Colonial School District's traditional celebration of Arbor Day took place online this year, but that offered an opportunity for even more students to participate in the fun, thanks to livestreaming technology.
On April 30, the Curriculum Department and Facilities Department teamed up to plant a coral bark Japanese maple tree outside Plymouth Whitemarsh High School. Before putting the tree in the ground, Curriculum Supervisor Maria Wileczek and Turf Management Supervisor Gene Kelly talked to students through a live broadcast about the reason trees are important and about the history of Arbor Day itself. To watch the broadcast, click here.
Mrs. Wileczek focused on the science, telling students about how trees produce oxygen through the process of
photosynthesis, while Mr. Kelly taught students about the best methods for planting trees and about the type of tree being planted.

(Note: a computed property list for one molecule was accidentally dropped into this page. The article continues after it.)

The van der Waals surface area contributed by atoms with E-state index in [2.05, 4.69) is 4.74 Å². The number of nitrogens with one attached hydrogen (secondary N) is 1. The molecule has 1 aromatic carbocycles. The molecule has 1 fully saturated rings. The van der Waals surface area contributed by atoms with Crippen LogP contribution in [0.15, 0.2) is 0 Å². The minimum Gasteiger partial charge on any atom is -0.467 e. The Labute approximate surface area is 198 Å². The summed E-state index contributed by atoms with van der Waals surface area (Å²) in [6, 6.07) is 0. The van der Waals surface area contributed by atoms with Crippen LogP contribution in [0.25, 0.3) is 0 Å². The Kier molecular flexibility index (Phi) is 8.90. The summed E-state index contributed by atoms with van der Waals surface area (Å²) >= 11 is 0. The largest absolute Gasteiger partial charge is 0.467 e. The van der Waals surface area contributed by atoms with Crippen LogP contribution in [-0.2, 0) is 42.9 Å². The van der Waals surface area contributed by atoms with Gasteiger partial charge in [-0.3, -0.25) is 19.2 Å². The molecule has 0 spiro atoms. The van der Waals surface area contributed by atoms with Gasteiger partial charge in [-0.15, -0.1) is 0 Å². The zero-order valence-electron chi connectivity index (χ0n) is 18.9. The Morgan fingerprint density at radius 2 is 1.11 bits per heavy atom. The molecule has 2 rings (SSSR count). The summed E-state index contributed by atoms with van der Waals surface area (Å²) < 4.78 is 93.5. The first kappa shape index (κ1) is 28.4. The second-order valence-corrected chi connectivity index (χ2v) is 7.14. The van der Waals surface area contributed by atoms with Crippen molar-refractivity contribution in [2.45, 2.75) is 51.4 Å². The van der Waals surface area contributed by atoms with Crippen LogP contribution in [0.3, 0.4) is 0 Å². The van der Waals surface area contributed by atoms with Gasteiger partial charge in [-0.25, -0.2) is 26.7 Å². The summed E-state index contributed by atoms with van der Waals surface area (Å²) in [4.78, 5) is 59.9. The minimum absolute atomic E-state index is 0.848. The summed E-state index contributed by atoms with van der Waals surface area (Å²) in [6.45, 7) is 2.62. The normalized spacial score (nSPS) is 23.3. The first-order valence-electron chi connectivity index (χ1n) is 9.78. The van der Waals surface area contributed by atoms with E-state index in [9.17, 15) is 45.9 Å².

Students were able to ask questions during the livestream, and were curious to know how some trees, like the sequoias of northern California, are able to grow large enough for cars to be driven through them. Mrs. Wileczek and Mr. Kelly noted that trees can grow large when they have lots of space to grow and when other conditions, such as temperature and access to water, are just right.
Over the last several years, trees have been planted at each K-3 school on Arbor Day with kindergarteners assisting with the planting. This year, the event had to be reimagined due to COVID restrictions, but the virtual celebration allowed for participation by all schools.